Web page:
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OCR's COVID-19 regulatory relief: Changing how we deliver care

Jessica Quinn ( is Senior Vice President, Chief Ethics and Compliance Officer, and Vladimir I. Edmondson ( is Senior Compliance Director and Chief Privacy Officer at OhioHealth in Columbus, OH.

Almost 25 years ago, Congress passed the Health Insurance Portability and Accountability Act of 1996 (HIPAA), establishing a national framework for patient privacy.[1] To ensure an appropriate balance between individual privacy rights and public health needs, Congress included the following statutory language: “Nothing in this part shall be construed to invalidate or limit the authority, power, or procedures established under any law providing for the reporting of disease or injury, child abuse, birth, or death, public health surveillance, or public health investigation or intervention.”[2] Consistent with this congressional intent, when drafting the Standards for Privacy of Individually Identifiable Health Information (Privacy Rule),[3] the secretary of the U.S. Department of Health & Human Services (HHS) incorporated a savings clause to exempt state public health laws from preemption and a number of important exceptions for public health activities.[4]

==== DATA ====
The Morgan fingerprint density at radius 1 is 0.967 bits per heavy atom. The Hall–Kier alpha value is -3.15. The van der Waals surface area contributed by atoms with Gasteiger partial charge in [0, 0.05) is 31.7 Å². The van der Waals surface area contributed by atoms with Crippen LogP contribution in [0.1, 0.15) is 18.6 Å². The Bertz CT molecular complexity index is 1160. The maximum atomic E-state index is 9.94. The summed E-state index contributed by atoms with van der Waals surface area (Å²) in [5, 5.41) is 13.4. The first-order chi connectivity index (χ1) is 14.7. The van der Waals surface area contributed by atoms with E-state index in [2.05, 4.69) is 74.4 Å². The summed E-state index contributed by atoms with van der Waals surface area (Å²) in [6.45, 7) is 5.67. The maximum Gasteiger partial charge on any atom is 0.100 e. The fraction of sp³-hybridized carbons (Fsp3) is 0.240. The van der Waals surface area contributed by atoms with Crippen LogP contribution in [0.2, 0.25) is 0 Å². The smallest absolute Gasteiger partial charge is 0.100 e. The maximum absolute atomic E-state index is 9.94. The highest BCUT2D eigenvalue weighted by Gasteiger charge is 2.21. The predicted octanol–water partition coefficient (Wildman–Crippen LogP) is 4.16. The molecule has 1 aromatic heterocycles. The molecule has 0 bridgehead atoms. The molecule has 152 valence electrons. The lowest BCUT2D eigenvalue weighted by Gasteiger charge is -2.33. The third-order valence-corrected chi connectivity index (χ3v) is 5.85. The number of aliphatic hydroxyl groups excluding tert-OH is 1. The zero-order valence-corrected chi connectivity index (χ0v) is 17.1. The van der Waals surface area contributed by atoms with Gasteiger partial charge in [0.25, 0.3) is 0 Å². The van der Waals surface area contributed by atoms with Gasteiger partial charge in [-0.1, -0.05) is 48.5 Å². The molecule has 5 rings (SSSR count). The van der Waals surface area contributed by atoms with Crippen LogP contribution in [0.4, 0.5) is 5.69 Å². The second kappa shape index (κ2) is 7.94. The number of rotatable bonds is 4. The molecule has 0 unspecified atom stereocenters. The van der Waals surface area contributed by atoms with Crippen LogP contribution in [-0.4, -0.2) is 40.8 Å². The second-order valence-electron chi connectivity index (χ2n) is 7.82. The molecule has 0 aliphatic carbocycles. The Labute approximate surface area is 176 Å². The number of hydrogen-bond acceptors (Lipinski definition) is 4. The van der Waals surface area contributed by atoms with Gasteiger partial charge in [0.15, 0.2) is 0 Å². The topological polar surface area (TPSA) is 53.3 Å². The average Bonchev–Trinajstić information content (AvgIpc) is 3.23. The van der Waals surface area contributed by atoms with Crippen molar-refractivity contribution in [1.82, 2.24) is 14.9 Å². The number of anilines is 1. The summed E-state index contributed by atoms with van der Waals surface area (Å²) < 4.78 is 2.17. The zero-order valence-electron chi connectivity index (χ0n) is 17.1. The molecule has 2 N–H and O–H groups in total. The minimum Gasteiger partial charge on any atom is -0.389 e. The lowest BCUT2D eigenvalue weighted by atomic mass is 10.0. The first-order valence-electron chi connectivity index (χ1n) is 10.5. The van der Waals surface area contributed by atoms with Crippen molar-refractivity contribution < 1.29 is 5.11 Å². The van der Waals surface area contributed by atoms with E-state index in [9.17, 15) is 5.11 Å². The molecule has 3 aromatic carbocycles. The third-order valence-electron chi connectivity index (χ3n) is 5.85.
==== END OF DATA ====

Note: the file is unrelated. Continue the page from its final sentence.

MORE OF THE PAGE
As the COVID-19 pandemic has unfolded, healthcare providers have proven to be critical players in the fight against the pandemic through preventing, treating, and recovering from COVID-19 in, at times, nontraditional ways not necessarily contemplated by privacy laws. To ensure that those engaged in the COVID-19 fight are not unnecessarily restricted under the Privacy Rule, the HHS Office for Civil Rights (OCR) began to issue a rapid-fire series of regulatory relief documents providing covered entities the relief they needed to fight a pandemic of this magnitude. To date, OCR has issued three notifications of enforcement discretion, four separate guidance documents, and two bulletins focused on the COVID-19 response. OCR’s early efforts to address the not-yet-declared pandemic began in early February when it issued, without fanfare, the “BULLETIN: HIPAA Privacy and Novel Coronavirus.”[5] While not yet extending regulatory relief, the February bulletin highlighted ways in which covered entities and their business associates could continue to permissibly share patient information and put them on notice that they must continue to implement and apply reasonable, as well as administrative, physical, and technical, safeguards to protect patient information. This regulatory relief is not without limitations, however, and a careful understanding of the guardrails for these temporary regulatory changes is critical to help navigate through these changes without inadvertently crossing the line into noncompliance.

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